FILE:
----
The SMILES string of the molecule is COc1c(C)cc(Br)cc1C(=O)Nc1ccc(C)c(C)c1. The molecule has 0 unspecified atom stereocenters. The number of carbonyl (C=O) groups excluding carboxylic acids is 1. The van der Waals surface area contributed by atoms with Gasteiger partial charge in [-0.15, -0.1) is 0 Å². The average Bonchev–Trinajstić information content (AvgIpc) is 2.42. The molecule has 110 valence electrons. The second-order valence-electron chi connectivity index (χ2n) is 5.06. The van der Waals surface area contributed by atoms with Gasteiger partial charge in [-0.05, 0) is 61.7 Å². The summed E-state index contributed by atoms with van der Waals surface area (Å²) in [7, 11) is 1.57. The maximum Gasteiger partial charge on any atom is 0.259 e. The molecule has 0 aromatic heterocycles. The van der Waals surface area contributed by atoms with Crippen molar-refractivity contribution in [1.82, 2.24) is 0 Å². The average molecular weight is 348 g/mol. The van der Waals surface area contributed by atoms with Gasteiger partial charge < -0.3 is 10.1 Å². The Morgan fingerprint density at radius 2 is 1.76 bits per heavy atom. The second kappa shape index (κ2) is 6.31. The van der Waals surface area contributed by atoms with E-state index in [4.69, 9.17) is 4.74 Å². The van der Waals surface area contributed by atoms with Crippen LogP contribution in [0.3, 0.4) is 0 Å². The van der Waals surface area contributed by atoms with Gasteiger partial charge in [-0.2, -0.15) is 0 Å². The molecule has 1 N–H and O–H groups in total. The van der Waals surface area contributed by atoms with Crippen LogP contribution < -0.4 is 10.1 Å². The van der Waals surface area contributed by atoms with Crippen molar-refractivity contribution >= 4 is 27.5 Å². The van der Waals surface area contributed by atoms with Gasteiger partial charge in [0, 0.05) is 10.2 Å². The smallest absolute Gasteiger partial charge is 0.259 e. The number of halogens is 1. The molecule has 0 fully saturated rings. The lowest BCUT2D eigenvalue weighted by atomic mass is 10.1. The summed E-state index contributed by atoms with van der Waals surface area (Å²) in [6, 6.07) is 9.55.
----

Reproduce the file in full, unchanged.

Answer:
The SMILES string of the molecule is COc1c(C)cc(Br)cc1C(=O)Nc1ccc(C)c(C)c1. The molecule has 0 unspecified atom stereocenters. The number of carbonyl (C=O) groups excluding carboxylic acids is 1. The van der Waals surface area contributed by atoms with Gasteiger partial charge in [-0.15, -0.1) is 0 Å². The average Bonchev–Trinajstić information content (AvgIpc) is 2.42. The molecule has 110 valence electrons. The second-order valence-electron chi connectivity index (χ2n) is 5.06. The van der Waals surface area contributed by atoms with Gasteiger partial charge in [-0.05, 0) is 61.7 Å². The summed E-state index contributed by atoms with van der Waals surface area (Å²) in [7, 11) is 1.57. The maximum Gasteiger partial charge on any atom is 0.259 e. The molecule has 0 aromatic heterocycles. The van der Waals surface area contributed by atoms with Crippen molar-refractivity contribution in [1.82, 2.24) is 0 Å². The average molecular weight is 348 g/mol. The van der Waals surface area contributed by atoms with Gasteiger partial charge < -0.3 is 10.1 Å². The Morgan fingerprint density at radius 2 is 1.76 bits per heavy atom. The second kappa shape index (κ2) is 6.31. The van der Waals surface area contributed by atoms with E-state index in [4.69, 9.17) is 4.74 Å². The van der Waals surface area contributed by atoms with Crippen LogP contribution in [0.3, 0.4) is 0 Å². The van der Waals surface area contributed by atoms with Gasteiger partial charge in [-0.2, -0.15) is 0 Å². The molecule has 1 N–H and O–H groups in total. The van der Waals surface area contributed by atoms with Crippen LogP contribution < -0.4 is 10.1 Å². The van der Waals surface area contributed by atoms with Crippen molar-refractivity contribution >= 4 is 27.5 Å². The van der Waals surface area contributed by atoms with Gasteiger partial charge in [0, 0.05) is 10.2 Å². The smallest absolute Gasteiger partial charge is 0.259 e. The number of halogens is 1. The molecule has 0 fully saturated rings. The lowest BCUT2D eigenvalue weighted by atomic mass is 10.1. The summed E-state index contributed by atoms with van der Waals surface area (Å²) in [6, 6.07) is 9.55.